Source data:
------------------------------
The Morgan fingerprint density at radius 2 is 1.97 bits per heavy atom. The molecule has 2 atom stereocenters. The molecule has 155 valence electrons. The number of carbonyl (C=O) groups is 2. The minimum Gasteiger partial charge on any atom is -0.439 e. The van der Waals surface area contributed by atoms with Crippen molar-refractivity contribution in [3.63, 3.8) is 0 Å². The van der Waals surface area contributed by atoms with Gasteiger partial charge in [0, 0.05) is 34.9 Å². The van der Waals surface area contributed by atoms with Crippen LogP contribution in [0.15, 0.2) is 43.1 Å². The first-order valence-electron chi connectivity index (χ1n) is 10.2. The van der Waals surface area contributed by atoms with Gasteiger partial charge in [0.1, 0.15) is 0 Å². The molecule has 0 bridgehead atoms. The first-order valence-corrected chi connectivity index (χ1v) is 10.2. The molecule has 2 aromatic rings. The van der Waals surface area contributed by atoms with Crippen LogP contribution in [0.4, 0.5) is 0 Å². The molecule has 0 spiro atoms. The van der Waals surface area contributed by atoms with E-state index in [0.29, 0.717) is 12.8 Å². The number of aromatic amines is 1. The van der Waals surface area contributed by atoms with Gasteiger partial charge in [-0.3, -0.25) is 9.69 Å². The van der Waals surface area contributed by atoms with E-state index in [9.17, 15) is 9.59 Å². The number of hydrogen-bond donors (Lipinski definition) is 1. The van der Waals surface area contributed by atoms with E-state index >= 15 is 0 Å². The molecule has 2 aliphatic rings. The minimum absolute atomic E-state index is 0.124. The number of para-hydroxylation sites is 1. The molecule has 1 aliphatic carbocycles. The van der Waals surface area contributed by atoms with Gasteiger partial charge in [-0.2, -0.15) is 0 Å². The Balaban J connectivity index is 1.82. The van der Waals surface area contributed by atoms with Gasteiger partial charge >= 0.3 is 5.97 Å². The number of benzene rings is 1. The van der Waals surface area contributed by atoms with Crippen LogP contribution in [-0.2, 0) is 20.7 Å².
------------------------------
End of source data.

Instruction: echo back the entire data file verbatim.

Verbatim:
The Morgan fingerprint density at radius 2 is 1.97 bits per heavy atom. The molecule has 2 atom stereocenters. The molecule has 155 valence electrons. The number of carbonyl (C=O) groups is 2. The minimum Gasteiger partial charge on any atom is -0.439 e. The van der Waals surface area contributed by atoms with Crippen molar-refractivity contribution in [3.63, 3.8) is 0 Å². The van der Waals surface area contributed by atoms with Gasteiger partial charge in [0, 0.05) is 34.9 Å². The van der Waals surface area contributed by atoms with Crippen LogP contribution in [0.15, 0.2) is 43.1 Å². The first-order valence-electron chi connectivity index (χ1n) is 10.2. The van der Waals surface area contributed by atoms with Gasteiger partial charge in [0.1, 0.15) is 0 Å². The molecule has 0 bridgehead atoms. The first-order valence-corrected chi connectivity index (χ1v) is 10.2. The molecule has 2 aromatic rings. The van der Waals surface area contributed by atoms with Crippen LogP contribution in [0.4, 0.5) is 0 Å². The molecule has 0 spiro atoms. The van der Waals surface area contributed by atoms with E-state index in [0.29, 0.717) is 12.8 Å². The number of aromatic amines is 1. The van der Waals surface area contributed by atoms with Gasteiger partial charge in [-0.3, -0.25) is 9.69 Å². The van der Waals surface area contributed by atoms with E-state index in [9.17, 15) is 9.59 Å². The number of hydrogen-bond donors (Lipinski definition) is 1. The van der Waals surface area contributed by atoms with E-state index >= 15 is 0 Å². The molecule has 2 aliphatic rings. The minimum absolute atomic E-state index is 0.124. The number of para-hydroxylation sites is 1. The molecule has 1 aliphatic carbocycles. The van der Waals surface area contributed by atoms with Gasteiger partial charge in [-0.2, -0.15) is 0 Å². The Balaban J connectivity index is 1.82. The van der Waals surface area contributed by atoms with Gasteiger partial charge >= 0.3 is 5.97 Å². The number of benzene rings is 1. The van der Waals surface area contributed by atoms with Crippen LogP contribution in [-0.2, 0) is 20.7 Å².